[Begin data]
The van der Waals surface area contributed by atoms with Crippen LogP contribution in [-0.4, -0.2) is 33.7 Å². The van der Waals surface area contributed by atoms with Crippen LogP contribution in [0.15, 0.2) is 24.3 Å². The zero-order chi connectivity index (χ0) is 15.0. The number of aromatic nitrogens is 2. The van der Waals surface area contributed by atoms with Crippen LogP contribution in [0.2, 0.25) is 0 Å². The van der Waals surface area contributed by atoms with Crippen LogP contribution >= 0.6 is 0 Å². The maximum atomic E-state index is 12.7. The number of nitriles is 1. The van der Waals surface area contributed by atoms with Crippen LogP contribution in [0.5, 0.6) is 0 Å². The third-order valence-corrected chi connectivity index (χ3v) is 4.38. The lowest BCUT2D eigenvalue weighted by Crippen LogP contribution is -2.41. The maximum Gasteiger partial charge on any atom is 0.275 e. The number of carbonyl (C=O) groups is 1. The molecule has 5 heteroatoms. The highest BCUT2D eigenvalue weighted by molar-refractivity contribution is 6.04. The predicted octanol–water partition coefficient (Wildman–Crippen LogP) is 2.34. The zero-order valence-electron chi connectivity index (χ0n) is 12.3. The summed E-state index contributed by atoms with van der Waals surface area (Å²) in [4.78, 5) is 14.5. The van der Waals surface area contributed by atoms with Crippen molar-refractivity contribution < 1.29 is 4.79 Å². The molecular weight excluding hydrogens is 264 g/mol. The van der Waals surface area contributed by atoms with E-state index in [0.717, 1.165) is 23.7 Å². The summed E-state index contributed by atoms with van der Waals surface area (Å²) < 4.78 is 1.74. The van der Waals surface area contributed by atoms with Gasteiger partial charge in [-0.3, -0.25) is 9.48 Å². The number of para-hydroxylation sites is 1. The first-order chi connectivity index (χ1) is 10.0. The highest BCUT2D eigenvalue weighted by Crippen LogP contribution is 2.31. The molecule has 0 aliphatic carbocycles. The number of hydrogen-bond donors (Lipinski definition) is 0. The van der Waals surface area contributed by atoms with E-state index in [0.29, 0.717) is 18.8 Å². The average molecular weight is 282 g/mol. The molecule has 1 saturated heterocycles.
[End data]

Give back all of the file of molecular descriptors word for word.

The van der Waals surface area contributed by atoms with Crippen LogP contribution in [-0.4, -0.2) is 33.7 Å². The van der Waals surface area contributed by atoms with Crippen LogP contribution in [0.15, 0.2) is 24.3 Å². The zero-order chi connectivity index (χ0) is 15.0. The number of aromatic nitrogens is 2. The van der Waals surface area contributed by atoms with Crippen LogP contribution in [0.2, 0.25) is 0 Å². The van der Waals surface area contributed by atoms with Crippen LogP contribution >= 0.6 is 0 Å². The maximum atomic E-state index is 12.7. The number of nitriles is 1. The van der Waals surface area contributed by atoms with Crippen LogP contribution in [0.5, 0.6) is 0 Å². The third-order valence-corrected chi connectivity index (χ3v) is 4.38. The lowest BCUT2D eigenvalue weighted by Crippen LogP contribution is -2.41. The maximum Gasteiger partial charge on any atom is 0.275 e. The number of carbonyl (C=O) groups is 1. The molecule has 5 heteroatoms. The highest BCUT2D eigenvalue weighted by molar-refractivity contribution is 6.04. The predicted octanol–water partition coefficient (Wildman–Crippen LogP) is 2.34. The zero-order valence-electron chi connectivity index (χ0n) is 12.3. The summed E-state index contributed by atoms with van der Waals surface area (Å²) in [4.78, 5) is 14.5. The van der Waals surface area contributed by atoms with Crippen molar-refractivity contribution < 1.29 is 4.79 Å². The molecular weight excluding hydrogens is 264 g/mol. The van der Waals surface area contributed by atoms with E-state index in [0.717, 1.165) is 23.7 Å². The summed E-state index contributed by atoms with van der Waals surface area (Å²) < 4.78 is 1.74. The van der Waals surface area contributed by atoms with Gasteiger partial charge in [-0.3, -0.25) is 9.48 Å². The number of para-hydroxylation sites is 1. The first-order chi connectivity index (χ1) is 10.0. The highest BCUT2D eigenvalue weighted by Crippen LogP contribution is 2.31. The molecule has 0 aliphatic carbocycles. The number of hydrogen-bond donors (Lipinski definition) is 0. The van der Waals surface area contributed by atoms with E-state index in [0.29, 0.717) is 18.8 Å². The average molecular weight is 282 g/mol. The molecule has 1 saturated heterocycles.